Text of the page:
Trip provides potential glimpse into future

Could former UCLA star Kevin Love force a trade from Minnesota to the Lakers? Scott Cunningham/Getty Images

When the Los Angeles Lakers head out this week on a three-game road trip, they could be coming face-to-face with the future of the franchise.

And boy, could that future go in wildly varying directions.

Behind Door No. 1, there is the potential route of acquiring a top-10 NBA talent, like the Minnesota Timberwolves have in Kevin Love. The Lakers play the Wolves on Tuesday.

Behind Door No. 2, there is the notion of building through the draft and making some poor choices, like the Cleveland Cavaliers have done in their post-LeBron James era. L.A. plays the Cavs on Wednesday.

Behind Door No. 3, there’s the possibility of having a youth movement actually work out, like the Philadelphia 76ers are proving so far with Rookie of the Year candidate Michael Carter-Williams, plus with a potential defensive lynchpin in Nerlens Noel waiting to be unleashed on the league after he recovers from a torn ACL. The Lakers close out the trip Friday against the Sixers.

Bringing in Love would seemingly be the quickest solution to getting the Lakers back to a championship level before Kobe Bryant's contract expires after the 2015-16 season. While the Lakers have stockpiled cap space for this summer, Love cannot opt out of his contract with the Wolves until the summer of 2015.

The former UCLA Bruin could always make it known that he has no intention of re-signing in Minnesota between now and then, essentially daring the Wolves to either orchestrate a trade so they get something in return for the 25-year-old forward -- who ranks fourth in the league in points per game at 25.5, second in rebounds at 13.1 and fourth in player efficiency rating at 27.46 -- or watch him walk.

“He’s one of the better players in the league,” Lakers coach Mike D’Antoni, who also coached Love when he averaged 11.6 points and 7.6 rebounds for the 2012 U.S. Olympic team in London, said Monday. “He’s just a threat everywhere and then he’s always a presence on the boards, offensively rebounding. He can shoot 3s, he can post up, he puts the ball on the floor. He’s one of the better players.”

D’Antoni was then asked if Love could be the type of player a team could build around, and he shot the reporter a knowing smile, knowing full well the speculation that Love desperately wants to become a Laker.

“I mean, he’s an All-Star-caliber player,” D’Antoni said. “Yeah.”

While the Love scenario would require certain pieces to fall into place, one the Lakers can definitely look forward to is their first-round selection in the upcoming draft.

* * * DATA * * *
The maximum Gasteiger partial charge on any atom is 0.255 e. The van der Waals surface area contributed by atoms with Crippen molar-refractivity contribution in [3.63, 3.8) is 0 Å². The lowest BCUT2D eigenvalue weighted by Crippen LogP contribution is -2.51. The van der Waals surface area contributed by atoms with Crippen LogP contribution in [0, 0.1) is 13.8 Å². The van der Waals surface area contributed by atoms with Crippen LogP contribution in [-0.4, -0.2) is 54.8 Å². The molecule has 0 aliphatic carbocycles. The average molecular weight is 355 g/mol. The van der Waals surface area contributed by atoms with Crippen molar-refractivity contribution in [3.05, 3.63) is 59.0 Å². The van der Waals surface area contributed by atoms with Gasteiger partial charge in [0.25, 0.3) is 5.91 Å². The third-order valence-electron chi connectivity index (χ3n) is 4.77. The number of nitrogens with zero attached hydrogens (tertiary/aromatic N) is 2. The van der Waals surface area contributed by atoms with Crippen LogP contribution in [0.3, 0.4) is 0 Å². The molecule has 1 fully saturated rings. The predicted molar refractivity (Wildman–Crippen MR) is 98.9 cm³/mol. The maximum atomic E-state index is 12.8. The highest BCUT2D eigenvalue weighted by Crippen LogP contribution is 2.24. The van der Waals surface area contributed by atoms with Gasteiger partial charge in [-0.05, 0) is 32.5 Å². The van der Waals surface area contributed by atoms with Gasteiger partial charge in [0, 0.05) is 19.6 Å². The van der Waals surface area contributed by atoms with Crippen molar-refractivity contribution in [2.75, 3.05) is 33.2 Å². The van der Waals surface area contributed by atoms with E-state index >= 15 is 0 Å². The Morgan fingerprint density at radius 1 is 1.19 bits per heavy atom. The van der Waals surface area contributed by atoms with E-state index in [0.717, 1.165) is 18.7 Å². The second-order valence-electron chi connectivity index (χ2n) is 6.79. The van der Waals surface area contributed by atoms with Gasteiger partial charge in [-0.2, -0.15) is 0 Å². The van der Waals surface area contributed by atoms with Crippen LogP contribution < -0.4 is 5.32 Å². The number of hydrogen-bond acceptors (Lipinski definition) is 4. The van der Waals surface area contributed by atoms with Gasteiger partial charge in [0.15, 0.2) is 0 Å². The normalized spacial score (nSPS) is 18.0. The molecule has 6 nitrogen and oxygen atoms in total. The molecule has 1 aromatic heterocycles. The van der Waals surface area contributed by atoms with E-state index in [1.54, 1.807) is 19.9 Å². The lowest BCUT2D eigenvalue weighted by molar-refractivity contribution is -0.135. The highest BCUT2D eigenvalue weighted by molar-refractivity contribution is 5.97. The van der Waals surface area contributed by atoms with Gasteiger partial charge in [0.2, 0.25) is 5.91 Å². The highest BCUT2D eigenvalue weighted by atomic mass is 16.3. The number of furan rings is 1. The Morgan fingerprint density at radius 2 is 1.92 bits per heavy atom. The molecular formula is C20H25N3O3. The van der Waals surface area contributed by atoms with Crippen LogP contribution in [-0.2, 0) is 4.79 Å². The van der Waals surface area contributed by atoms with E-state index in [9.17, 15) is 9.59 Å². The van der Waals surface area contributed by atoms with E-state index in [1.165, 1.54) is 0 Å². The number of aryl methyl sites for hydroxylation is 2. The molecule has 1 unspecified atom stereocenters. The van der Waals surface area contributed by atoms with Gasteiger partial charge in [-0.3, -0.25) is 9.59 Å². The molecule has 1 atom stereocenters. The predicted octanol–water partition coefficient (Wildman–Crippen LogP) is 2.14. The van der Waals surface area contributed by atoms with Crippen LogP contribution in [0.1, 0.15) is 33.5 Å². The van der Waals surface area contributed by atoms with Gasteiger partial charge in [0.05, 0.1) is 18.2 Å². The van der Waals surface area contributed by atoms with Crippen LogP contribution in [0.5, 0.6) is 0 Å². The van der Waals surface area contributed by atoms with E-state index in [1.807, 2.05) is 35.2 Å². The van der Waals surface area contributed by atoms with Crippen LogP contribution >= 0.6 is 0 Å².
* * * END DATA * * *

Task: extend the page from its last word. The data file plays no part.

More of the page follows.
The possibility of securing the top pick might be remote -- L.A.’s 16-31 record would give it a 2.8 percent chance at the No. 1 selection if the season ended today, according to ESPN.com’s Chad Ford -- but this draft class looks to boast a handful of impact players, if not more.

But even with all the talent that could become available come June 26, all the scouting in the world won’t guarantee that a player will pan out for you at the next level.

Just look at Cleveland, which has had six first-round picks in the past three drafts, with four of those being in the top five.

Sure, choosing Kyrie Irving with the No. 1 pick in 2011 despite the point guard playing just 11 games in his lone season at Duke paid off with a Rookie of the Year campaign for Irving and averages of 21.7 points and 6.2 assists this season.

But what about those other five picks? Tristan Thompson, selected No. 4 in 2011, has pedestrian career averages of 10.7 points and 8.5 rebounds on 46.7 percent shooting. Dion Waiters, plucked No. 4 the following year, has proved he can score -- averaging 14.6 points in his two NBA seasons -- but has shot just 41.4 percent from the field in the process. Jared Cunningham, selected No. 24 by Cleveland in 2012, was used to facilitate a trade and can’t get off the bench in Atlanta this season. Sergey Karasev, selected No. 19 in 2013, is currently averaging 1.9 points and 0.9 rebounds as a rookie. And Anthony Bennett, taken No. 1 last June, is threatening to be the biggest bust in the history of the game, putting up just 3.0 points and 2.4 rebounds while shooting 28.1 percent from the field.

On the other hand, there’s Philadelphia.

Carter-Williams, selected No. 11 last year, is averaging 17.3 points, 6.6 assists, 5.4 rebounds and 2.3 steals. Noel hasn’t played a game yet, but was considered the top prospect last June by many pundits. And the 15-34 Sixers are set to add more young assets in a few months, as they hold two more first-round picks.

So there’s hope right around the corner for the Lakers -- a top-tier free agent; a can’t-miss draftee. Perhaps both.

Then again, maybe there isn’t -- a miscalculation on the free-agent market; an incorrect evaluation of a teenager’s potential. Perhaps both.

It all depends on which door the Lakers opt for.